Analyst: Latino grocery stores likely to see more deals
- Scott Moses, managing director and head of food retail and restaurants investment banking for Peter J. Solomon Co., said he sees a rise in Latino-focused grocers in the future, according to the Shelby Report.
- Private equity firm KKR recently invested in Cardenas Markets (currently operating 30 stores) and Mi Pueblo (operating 19 stores).
- Latino Americans comprise approximately 17% of the U.S. population in 2017. One generation from now, the number is projected to rise to 33%.
Pew Research Center data shows there were 55.3 million Hispanics in the U.S. in 2014. This number has ridden steadily over the last decade.
By 2060, the Census Bureau projects Hispanic people will comprise more than 28% of the total population with 119 million residing in the U.S.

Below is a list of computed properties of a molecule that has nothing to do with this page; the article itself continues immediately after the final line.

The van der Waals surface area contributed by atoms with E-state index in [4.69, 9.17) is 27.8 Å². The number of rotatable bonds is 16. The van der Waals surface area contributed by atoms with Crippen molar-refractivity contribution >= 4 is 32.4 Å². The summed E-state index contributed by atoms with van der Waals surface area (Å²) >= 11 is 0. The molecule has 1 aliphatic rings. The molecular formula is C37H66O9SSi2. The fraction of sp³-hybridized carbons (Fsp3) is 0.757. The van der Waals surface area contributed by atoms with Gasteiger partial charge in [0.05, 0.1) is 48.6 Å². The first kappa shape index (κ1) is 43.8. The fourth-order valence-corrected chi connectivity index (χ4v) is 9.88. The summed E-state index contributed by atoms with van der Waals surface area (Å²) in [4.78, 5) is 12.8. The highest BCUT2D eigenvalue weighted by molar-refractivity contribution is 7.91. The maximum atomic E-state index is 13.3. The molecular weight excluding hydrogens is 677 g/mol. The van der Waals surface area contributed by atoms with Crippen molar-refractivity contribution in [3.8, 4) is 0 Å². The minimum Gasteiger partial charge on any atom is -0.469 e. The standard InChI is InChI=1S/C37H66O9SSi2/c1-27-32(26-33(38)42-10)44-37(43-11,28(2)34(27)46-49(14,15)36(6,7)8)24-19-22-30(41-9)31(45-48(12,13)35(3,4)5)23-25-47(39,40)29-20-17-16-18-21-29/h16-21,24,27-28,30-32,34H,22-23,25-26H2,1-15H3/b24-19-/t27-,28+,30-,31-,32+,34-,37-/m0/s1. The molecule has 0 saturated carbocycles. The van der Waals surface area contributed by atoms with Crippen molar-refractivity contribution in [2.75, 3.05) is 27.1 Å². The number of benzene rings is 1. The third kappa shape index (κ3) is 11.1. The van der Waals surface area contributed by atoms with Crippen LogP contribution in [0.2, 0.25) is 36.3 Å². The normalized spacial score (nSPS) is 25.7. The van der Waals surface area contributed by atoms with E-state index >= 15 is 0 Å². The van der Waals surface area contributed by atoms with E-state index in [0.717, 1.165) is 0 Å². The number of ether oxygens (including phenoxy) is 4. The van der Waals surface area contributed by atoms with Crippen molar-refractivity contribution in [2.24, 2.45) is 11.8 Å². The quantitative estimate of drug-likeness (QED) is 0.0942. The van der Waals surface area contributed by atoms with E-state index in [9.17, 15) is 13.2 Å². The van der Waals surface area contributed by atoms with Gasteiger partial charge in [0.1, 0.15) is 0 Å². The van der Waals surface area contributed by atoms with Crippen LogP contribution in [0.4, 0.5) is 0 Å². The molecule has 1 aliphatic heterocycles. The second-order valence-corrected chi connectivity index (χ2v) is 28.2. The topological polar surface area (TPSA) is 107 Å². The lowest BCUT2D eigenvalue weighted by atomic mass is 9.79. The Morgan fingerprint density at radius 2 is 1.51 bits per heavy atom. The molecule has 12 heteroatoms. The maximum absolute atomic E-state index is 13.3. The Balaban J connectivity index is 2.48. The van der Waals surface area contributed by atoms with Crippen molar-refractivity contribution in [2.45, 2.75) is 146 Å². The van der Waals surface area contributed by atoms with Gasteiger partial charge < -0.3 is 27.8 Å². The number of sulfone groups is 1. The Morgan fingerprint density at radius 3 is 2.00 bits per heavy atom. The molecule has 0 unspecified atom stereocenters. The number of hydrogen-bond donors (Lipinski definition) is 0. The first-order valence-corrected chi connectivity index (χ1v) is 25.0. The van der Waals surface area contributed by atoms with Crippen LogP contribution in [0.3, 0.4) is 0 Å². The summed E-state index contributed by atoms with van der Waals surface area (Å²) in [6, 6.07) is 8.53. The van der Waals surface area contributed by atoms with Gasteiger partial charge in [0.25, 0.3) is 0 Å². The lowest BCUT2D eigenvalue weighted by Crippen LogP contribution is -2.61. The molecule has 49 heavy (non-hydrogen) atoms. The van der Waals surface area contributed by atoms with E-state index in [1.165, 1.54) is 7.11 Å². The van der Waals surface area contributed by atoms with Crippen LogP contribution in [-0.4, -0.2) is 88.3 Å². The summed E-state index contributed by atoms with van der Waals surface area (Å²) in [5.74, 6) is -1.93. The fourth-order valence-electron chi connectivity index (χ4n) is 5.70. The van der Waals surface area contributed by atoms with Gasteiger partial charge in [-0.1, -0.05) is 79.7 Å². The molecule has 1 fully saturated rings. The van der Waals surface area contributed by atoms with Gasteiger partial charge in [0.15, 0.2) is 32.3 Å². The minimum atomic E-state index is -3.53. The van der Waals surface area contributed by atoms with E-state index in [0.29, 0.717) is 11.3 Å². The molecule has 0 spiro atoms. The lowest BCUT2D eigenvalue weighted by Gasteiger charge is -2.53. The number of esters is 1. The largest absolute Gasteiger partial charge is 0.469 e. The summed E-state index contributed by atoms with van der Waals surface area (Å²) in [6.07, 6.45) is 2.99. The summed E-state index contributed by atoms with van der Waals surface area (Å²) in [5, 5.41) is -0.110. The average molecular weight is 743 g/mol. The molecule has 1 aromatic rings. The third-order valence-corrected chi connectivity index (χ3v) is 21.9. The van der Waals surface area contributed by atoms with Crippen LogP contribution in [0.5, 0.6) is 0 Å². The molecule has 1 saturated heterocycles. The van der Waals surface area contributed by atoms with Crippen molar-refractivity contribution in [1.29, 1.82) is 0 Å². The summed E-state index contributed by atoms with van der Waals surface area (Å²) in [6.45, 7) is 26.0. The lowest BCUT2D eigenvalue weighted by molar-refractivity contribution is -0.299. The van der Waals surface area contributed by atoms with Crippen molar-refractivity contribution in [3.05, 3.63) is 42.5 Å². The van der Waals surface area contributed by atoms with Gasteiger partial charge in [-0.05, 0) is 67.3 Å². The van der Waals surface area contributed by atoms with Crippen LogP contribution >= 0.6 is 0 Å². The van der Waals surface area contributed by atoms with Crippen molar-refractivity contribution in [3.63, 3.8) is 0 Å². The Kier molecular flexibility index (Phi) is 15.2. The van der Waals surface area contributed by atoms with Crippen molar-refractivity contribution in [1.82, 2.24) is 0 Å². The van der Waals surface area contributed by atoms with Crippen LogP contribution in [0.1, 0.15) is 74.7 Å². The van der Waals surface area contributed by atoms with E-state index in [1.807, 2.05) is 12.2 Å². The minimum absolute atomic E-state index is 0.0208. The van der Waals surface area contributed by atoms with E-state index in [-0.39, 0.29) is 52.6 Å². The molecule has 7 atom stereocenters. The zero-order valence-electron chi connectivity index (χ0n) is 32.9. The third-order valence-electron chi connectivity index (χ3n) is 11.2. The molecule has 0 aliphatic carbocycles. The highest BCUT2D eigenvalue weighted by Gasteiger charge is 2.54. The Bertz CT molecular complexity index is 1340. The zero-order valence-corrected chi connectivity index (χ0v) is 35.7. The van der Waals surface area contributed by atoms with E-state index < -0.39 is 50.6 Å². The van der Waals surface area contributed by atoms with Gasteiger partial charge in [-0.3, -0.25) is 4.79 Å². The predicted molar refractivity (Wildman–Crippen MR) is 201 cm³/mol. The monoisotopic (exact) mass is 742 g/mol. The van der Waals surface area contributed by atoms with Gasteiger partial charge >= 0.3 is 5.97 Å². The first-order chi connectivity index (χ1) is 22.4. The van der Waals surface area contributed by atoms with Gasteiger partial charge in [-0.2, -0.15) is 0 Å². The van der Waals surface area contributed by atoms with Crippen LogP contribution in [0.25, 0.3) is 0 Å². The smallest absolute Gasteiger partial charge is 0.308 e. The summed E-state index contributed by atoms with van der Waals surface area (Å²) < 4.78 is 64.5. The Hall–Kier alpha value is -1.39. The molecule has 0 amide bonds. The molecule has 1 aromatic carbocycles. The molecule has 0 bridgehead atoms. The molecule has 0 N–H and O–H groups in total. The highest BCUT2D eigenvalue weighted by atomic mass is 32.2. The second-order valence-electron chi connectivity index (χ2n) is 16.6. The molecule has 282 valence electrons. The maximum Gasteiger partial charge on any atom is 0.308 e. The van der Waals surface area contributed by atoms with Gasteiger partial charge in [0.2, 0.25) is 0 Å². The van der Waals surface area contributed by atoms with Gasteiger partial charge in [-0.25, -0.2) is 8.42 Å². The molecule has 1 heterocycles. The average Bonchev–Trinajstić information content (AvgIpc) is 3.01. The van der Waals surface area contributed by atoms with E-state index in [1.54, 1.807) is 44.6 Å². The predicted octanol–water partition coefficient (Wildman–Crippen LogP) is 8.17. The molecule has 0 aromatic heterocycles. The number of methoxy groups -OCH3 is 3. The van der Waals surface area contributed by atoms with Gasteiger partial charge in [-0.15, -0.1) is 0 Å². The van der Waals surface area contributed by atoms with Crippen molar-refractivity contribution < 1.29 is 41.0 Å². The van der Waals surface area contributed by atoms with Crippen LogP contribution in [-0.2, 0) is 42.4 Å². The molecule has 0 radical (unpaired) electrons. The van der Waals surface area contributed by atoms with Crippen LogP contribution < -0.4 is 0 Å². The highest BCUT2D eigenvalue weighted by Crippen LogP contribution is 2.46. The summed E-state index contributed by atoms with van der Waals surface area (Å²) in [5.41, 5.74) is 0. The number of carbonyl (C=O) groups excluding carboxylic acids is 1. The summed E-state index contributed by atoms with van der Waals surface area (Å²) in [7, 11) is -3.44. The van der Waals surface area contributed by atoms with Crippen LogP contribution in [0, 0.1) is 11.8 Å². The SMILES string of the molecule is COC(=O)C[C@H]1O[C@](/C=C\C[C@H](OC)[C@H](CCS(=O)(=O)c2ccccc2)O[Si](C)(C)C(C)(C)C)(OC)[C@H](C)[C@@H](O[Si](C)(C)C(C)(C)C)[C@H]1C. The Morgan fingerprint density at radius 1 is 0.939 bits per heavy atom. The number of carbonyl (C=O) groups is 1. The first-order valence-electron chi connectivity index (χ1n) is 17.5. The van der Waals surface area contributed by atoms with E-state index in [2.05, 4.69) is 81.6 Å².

With a growing population, it is no wonder that more grocery stores are catering to the Hispanic population.
A recent study by Nielsen revealed that Hispanic millennials are true to their heritage, attracted by cultural touchstones of smell, taste and familiarity. More than half — 61% — said they shopped at cultural supermarkets at least once over the past year.
Latino research and policy group the National Council of La Raza reported that Hispanics spend a larger share of their income on food than other ethnic groups, making them a sought-after demographic.
Latino-focused grocers offer a plethora of items that aren’t often found in traditional stores. They often carry items central to cultural cuisine like dried chiles, fresh masa and hominy.
They are also important to this community because many traditional grocers fail on a key factors often found at Latino grocery stores: a sense of culture and connection.
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